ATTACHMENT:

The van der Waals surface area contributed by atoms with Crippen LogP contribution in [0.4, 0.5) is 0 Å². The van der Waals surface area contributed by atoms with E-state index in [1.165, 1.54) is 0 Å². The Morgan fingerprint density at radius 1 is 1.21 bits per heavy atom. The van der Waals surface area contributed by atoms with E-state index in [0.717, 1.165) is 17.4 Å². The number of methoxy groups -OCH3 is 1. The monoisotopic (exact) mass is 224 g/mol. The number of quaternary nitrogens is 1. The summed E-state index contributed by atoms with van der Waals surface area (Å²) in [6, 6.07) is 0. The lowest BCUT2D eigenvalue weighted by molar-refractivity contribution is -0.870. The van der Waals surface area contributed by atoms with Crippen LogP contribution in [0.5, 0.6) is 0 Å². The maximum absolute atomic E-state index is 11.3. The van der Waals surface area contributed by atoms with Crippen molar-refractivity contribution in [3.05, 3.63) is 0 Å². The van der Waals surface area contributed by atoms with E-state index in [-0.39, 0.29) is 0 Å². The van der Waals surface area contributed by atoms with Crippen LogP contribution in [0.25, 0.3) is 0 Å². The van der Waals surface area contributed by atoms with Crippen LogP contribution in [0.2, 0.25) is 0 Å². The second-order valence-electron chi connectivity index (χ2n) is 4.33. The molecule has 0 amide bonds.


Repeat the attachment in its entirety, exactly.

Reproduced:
The van der Waals surface area contributed by atoms with Crippen LogP contribution in [0.4, 0.5) is 0 Å². The van der Waals surface area contributed by atoms with E-state index in [1.165, 1.54) is 0 Å². The Morgan fingerprint density at radius 1 is 1.21 bits per heavy atom. The van der Waals surface area contributed by atoms with E-state index in [0.717, 1.165) is 17.4 Å². The number of methoxy groups -OCH3 is 1. The monoisotopic (exact) mass is 224 g/mol. The number of quaternary nitrogens is 1. The summed E-state index contributed by atoms with van der Waals surface area (Å²) in [6, 6.07) is 0. The lowest BCUT2D eigenvalue weighted by molar-refractivity contribution is -0.870. The van der Waals surface area contributed by atoms with Crippen LogP contribution in [0.5, 0.6) is 0 Å². The maximum absolute atomic E-state index is 11.3. The van der Waals surface area contributed by atoms with Crippen molar-refractivity contribution in [3.05, 3.63) is 0 Å². The van der Waals surface area contributed by atoms with E-state index in [-0.39, 0.29) is 0 Å². The van der Waals surface area contributed by atoms with Crippen LogP contribution in [0.25, 0.3) is 0 Å². The van der Waals surface area contributed by atoms with Crippen LogP contribution in [0.2, 0.25) is 0 Å². The second-order valence-electron chi connectivity index (χ2n) is 4.33. The molecule has 0 amide bonds.